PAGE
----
When we consider the harm done to humans, probably the biggest harm is caused by nationalism. Nationalism results in a policy of migration restrictions and closed borders. This is harmful in many ways. First, every year more than 1000 refugees and migrants dieas a result of the strict immigration policy of the EU (‘Fortress Europe’). Second, migration restriction results in the biggest wage gap among workers: for equal work, workers in low and middle income countries earn three to ten times less than equally capable workers in high income countries. Because of the number of people involved and the size of this global income gap, this is probably the biggest kind of economic injustice worldwide. Third, the global labor market is not in an effective economic market equilibrium. This results in a huge loss of productivity, worth trillions of dollars. Global GDP (world income) could almost double by opening borders. That means that open borders is probably the most effective means of poverty eradication and human development. Both natives in the host countries, migrants and remaining natives in the countries of origin can benefit from migration (the latter can benefit from the remittances send by migrants to their remaining families). Closing borders for immigrants is a kind of harm comparable to stopping job applicants and workers at the gates of companies, or stopping customers at the doors of shops. This restriction of freedom is not only harmful to the job applicant, the worker or the customer, but also to the employer and the shopkeeper.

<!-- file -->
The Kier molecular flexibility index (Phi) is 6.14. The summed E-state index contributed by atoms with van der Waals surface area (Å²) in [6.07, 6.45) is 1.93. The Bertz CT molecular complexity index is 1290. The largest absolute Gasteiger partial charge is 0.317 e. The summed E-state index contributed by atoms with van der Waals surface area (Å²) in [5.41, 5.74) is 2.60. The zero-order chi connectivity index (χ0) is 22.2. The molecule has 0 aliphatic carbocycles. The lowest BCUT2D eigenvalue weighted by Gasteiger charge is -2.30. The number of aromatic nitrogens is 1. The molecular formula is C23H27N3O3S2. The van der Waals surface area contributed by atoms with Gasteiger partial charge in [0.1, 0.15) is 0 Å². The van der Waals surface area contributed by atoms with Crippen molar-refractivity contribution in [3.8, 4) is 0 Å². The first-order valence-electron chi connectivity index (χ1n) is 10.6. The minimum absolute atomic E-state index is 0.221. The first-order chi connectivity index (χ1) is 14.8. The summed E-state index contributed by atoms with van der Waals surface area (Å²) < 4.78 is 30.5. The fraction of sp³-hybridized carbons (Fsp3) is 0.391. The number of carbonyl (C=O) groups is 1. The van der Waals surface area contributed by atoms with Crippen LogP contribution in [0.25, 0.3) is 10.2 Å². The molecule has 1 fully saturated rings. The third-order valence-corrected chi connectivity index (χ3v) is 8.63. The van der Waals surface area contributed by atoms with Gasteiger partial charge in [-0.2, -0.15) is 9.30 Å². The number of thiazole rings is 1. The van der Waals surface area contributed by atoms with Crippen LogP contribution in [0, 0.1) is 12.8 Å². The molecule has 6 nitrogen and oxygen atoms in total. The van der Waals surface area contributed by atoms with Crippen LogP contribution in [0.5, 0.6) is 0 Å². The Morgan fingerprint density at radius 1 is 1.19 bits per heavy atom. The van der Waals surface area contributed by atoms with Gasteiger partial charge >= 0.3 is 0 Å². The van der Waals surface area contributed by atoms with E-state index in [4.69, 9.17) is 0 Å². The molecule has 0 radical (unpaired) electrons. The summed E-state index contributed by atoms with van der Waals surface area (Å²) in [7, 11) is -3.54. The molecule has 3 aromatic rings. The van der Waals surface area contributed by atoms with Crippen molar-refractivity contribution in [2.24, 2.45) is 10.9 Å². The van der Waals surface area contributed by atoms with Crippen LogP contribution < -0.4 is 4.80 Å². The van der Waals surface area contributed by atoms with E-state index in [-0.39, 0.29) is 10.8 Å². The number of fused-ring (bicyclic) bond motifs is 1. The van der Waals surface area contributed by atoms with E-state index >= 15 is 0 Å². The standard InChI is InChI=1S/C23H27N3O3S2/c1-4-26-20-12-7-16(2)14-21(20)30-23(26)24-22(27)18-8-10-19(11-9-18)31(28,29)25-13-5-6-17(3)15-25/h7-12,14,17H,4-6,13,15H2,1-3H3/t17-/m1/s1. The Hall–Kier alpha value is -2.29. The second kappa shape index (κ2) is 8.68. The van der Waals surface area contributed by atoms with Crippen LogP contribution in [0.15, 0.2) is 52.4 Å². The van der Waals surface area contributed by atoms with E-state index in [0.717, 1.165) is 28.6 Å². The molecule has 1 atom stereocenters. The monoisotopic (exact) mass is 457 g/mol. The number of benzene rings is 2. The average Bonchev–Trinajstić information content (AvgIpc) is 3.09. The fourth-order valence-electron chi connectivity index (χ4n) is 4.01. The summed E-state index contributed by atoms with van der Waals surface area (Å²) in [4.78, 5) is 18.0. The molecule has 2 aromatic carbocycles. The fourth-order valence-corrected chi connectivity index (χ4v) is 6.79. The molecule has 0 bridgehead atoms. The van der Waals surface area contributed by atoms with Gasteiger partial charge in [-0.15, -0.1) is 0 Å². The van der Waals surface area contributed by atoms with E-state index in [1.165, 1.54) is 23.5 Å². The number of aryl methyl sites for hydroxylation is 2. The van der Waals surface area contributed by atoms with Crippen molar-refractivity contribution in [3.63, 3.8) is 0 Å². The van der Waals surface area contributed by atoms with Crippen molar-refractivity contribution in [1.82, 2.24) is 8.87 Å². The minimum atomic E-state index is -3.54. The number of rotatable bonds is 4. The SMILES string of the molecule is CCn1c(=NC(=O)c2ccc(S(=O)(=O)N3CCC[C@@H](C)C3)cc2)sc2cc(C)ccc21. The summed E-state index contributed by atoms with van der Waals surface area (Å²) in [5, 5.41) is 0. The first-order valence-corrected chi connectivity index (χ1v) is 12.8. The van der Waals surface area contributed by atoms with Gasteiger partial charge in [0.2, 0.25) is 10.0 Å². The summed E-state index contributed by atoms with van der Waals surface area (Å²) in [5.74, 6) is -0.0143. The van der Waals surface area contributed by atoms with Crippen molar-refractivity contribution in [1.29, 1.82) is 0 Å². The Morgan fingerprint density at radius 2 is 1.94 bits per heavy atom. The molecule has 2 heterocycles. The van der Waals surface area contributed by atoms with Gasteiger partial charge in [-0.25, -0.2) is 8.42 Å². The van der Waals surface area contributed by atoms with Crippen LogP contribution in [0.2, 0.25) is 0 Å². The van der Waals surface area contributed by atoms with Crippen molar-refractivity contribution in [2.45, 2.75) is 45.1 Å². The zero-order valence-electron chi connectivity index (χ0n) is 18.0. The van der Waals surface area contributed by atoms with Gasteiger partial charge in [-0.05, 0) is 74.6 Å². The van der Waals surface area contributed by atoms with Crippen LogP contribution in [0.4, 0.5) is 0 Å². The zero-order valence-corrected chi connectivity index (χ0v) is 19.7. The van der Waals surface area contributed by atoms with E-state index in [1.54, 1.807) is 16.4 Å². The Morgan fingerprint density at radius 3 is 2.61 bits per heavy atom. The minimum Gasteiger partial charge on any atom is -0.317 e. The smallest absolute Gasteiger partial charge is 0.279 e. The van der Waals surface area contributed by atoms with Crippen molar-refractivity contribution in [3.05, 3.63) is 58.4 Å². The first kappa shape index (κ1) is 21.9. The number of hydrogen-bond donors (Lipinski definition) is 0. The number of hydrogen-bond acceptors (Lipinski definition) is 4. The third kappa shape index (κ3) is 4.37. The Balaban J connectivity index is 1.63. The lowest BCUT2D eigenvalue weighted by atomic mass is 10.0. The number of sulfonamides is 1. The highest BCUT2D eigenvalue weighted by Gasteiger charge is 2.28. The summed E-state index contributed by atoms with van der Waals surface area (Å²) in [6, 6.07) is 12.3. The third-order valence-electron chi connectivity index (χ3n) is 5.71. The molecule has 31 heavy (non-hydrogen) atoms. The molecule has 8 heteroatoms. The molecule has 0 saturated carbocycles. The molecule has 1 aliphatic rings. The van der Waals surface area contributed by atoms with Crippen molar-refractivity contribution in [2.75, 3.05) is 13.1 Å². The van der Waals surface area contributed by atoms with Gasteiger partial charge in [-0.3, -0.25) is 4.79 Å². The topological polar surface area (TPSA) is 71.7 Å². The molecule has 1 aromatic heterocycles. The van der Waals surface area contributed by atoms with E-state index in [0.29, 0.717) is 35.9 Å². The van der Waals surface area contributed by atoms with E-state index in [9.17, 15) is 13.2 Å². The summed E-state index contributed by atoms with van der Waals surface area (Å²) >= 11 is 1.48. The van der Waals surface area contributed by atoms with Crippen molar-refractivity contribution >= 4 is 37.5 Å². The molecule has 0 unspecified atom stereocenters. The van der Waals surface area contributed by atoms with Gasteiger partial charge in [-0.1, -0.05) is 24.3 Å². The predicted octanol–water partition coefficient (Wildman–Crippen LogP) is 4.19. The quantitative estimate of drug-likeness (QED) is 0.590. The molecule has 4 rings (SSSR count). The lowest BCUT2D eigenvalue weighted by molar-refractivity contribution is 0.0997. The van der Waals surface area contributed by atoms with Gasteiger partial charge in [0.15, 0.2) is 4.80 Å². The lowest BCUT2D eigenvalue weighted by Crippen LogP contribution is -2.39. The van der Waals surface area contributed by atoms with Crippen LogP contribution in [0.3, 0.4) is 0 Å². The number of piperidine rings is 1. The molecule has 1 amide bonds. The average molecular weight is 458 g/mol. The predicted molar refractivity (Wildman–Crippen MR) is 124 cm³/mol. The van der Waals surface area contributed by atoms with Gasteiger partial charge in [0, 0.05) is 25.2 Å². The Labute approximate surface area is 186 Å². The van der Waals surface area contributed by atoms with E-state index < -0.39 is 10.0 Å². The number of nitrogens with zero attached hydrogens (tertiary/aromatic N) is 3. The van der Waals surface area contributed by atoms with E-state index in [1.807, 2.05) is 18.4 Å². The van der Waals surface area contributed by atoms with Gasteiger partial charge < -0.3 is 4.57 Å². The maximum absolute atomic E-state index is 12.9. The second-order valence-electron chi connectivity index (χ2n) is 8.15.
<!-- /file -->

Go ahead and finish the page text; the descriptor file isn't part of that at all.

The policy of closed national borders involves unwanted arbitrariness. There is a hierarchy of administrative or geographical areas: the whole planet or the United Nations at the top, continents at the next level, followed by unions of countries (e.g. the EU), countries, states or provinces, and finally municipalities, counties or towns at the bottom. Between those areas at the same level there are borders, but at most levels, these borders between areas are open. For example in the US, there are open borders between states and municipalities. In the EU, there are open borders between countries. So why should borders be closed at some levels but not at others? Selecting a level in this hierarchy of areas and stating that borders between areas at this level should be closed, is arbitrary.

Next to this vertical arbitrariness, there is horizontal arbitrariness, because the location of the borders is arbitrary. Why is the border between countries A and B here and not there? Why is the border between the US and Mexico not 100 meters more to the north? The historical reasons for these border locations are arbitrary.

There is in fact a third kind of arbitrariness which I call internal arbitrariness. The US border is not fully closed: it is very open for goods, capital and tourists, but very closed for labor migrants and refugees. This distinction is arbitrary: if borders are closed out of fear of terrorists among immigrants, then they should be closed for tourists as well, because there can be terrorists among tourists. If they are closed because some US workers are economically harmed by immigration of workers, borders should be closed for goods as well, because imports of goods can also harm US workers.

Organizations and platforms that support open borders and fight against nationalism, are: Open Borders, Free Migration Project and UNITED for Intercultural Action.

Not helping others because of ineffectiveness